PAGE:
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Chest Physiotherapy and Lung Function in Primary Ciliary Dyskinesia

The safety and scientific validity of this study is the responsibility of the study sponsor and investigators. Listing a study does not mean it has been evaluated by the U.S. Federal Government. Read our disclaimer for details. Identifier: NCT01929356
Recruitment Status : Withdrawn (no physiotherapist available for treatment of patients during trial, difficulties with recruitment)
First Posted : August 27, 2013
Last Update Posted : November 24, 2017
Information provided by (Responsible Party):
Universitaire Ziekenhuizen Leuven

Brief Summary:
Primary ciliary dyskinesia (PCD) is a rare disease, caused by impairment of the motile cilia. Patients present with chronic upper and lower respiratory tract infections. The therapy is mainly supportive and based on that of cystic fibrosis. Chest physiotherapy is one of the cornerstones of the therapy, however the influence of chest physiotherapy on lung function (short term and long term) is not clear. For interpretation of longitudinal lung function data it is important to examine the short time effect of chest physiotherapy. We hypothesize that a session of chest physiotherapy improves lung function and that thus lung function tests must be performed in a standardized way.

Condition or disease Intervention/treatment Phase
Primary Ciliary Dyskinesia Procedure: Chest physiotherapy Not Applicable

Detailed Description:

Primary ciliary dyskinesia (PCD) is a rare disease, caused by congenital dysfunction of the motile cilia, located in the upper and lower respiratory tract, in the reproductive system and in the embryonal node. Ineffective ciliary beating results in disturbed mucociliary clearance, which is an important defense mechanism in the respiratory tract. It causes recurrent and chronic upper and lower respiratory tract infections, leading to reversible (mucus plugging) and irreversible lung damage (bronchiectasis, atelectasis, mucus plugging). Just like cystic fibrosis, it is characterized by obstructive lung disease, measured by spirometry.

Using Multiple Breath Washout measurements, it has been shown that peripheral airways disease is present in PCD. Probably, MBW parameters are already abnormal before forced expiratory volume in one second is abnormal.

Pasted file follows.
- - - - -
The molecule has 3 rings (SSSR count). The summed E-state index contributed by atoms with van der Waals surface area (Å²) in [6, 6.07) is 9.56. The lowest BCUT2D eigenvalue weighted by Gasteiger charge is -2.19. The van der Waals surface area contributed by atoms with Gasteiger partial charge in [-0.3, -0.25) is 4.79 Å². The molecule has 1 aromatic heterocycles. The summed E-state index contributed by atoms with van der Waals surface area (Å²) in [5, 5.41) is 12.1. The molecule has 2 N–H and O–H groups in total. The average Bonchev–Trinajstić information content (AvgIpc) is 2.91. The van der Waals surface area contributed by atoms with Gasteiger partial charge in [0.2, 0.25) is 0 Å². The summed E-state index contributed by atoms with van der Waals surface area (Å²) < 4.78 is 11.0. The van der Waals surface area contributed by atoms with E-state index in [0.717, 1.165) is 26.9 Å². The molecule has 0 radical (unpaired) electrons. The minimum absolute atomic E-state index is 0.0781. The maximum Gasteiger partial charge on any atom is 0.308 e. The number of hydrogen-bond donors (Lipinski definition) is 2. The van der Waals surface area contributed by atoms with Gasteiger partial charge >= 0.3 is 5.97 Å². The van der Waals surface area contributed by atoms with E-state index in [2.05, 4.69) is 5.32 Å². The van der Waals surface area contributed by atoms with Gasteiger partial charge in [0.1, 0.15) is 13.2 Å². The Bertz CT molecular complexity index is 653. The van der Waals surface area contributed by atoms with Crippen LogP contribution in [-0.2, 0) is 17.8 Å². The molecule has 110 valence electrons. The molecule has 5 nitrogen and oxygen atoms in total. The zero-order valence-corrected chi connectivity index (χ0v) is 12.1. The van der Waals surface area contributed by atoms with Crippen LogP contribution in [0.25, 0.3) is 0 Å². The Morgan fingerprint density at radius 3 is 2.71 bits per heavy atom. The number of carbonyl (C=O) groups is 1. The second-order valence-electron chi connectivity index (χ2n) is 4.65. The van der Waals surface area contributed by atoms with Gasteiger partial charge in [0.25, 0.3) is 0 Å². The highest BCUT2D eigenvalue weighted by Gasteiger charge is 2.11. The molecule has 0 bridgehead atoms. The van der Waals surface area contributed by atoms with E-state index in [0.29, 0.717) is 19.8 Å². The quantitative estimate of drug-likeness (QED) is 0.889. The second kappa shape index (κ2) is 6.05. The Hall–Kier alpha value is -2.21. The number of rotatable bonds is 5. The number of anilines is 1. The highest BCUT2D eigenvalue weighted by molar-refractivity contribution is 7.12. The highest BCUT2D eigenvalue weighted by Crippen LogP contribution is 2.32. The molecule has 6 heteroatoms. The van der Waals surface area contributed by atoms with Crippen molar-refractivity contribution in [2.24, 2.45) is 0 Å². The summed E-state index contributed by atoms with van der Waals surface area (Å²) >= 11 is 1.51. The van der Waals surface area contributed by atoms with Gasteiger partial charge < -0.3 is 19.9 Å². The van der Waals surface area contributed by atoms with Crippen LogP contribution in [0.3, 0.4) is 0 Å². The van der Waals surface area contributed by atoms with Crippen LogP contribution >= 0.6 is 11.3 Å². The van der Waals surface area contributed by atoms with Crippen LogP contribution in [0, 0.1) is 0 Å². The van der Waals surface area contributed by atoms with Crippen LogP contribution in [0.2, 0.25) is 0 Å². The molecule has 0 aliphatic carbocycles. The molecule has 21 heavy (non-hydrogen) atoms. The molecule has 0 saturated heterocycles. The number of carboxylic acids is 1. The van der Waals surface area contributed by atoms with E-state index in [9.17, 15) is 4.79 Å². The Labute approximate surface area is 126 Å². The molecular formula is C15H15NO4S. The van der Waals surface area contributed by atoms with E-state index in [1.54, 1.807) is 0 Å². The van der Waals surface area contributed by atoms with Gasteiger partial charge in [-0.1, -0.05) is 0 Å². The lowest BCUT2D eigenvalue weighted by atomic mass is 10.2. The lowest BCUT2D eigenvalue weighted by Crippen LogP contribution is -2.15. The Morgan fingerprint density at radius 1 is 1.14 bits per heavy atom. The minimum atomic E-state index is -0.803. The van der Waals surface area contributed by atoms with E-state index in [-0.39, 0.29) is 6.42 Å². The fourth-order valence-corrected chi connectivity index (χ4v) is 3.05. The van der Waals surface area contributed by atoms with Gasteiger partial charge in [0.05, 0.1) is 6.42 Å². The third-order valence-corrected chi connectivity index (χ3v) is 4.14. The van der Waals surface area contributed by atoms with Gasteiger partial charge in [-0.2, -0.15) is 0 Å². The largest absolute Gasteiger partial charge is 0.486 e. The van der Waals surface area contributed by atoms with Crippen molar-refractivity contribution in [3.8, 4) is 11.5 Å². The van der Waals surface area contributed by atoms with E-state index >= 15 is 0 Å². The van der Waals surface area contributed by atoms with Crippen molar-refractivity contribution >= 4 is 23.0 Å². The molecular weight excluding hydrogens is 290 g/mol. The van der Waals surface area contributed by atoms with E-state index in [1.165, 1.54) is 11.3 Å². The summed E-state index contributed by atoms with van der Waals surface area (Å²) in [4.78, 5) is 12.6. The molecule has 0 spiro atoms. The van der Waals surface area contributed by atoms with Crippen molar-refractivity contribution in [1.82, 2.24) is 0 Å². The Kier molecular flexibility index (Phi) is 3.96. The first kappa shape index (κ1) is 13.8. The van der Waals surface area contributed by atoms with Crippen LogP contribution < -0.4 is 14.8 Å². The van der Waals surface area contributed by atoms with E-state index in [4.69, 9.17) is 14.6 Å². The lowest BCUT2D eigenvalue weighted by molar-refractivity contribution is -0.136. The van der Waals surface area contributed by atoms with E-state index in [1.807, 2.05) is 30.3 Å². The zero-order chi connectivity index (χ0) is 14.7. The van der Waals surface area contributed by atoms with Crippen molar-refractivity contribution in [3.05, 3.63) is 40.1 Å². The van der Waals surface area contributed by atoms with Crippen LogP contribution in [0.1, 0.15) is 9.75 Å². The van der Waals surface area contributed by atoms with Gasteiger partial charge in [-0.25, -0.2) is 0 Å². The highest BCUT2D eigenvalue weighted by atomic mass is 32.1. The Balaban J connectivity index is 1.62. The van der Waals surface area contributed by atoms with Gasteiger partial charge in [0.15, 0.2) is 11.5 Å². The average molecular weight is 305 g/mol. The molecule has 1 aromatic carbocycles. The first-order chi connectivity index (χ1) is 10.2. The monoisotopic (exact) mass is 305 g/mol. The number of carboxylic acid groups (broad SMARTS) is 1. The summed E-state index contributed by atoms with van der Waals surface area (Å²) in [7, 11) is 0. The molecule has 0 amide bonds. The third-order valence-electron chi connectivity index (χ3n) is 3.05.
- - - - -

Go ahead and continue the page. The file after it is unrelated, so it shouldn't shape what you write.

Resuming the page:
The therapy for patients with PCD is mainly supportive: regular oral or intravenous antibiotics to treat airway infections and chest physiotherapy to actively increase mucociliary clearance. Chest physiotherapy has the objective to clear mucus from the lungs. Guidelines support the treatment of patients with PCD with chest physiotherapy. It is known that in patients with PCD, exercise has a more bronchodilating effect than the administration of salbutamol. However, no objective data describe the acute effect of chest physiotherapy on spirometry and MBW parameters. Moreover, short term effects of intervention on spirometry and MBW parameters can influence the interpretation of long-term evolution of these parameters.

In cystic fibrosis, one study has assessed the short-term influence of chest physiotherapy on lung function, measured by spirometry and MBW before and after chest physiotherapy. The authors found no significant influence of chest physiotherapy on spirometry parameters, nor on MBW parameters. Therefore, longitudinal interpretation can be performed irrespective of the timing of the lung function measurements. However, cystic fibrosis and PCD have a different pathophysiological mechanism with a more 'mechanical' disturbance of the mucociliary clearance in PCD, compared to a more 'viscous' disturbance of mucociliary clearance in CF. Therefore, the results in CF are not applicable to PCD. Even more, we hypothesize that chest physiotherapy will have a significant effect on lung function parameters (spirometry and MBW) in patients with PCD due to its external mechanical effect on mucus clearance.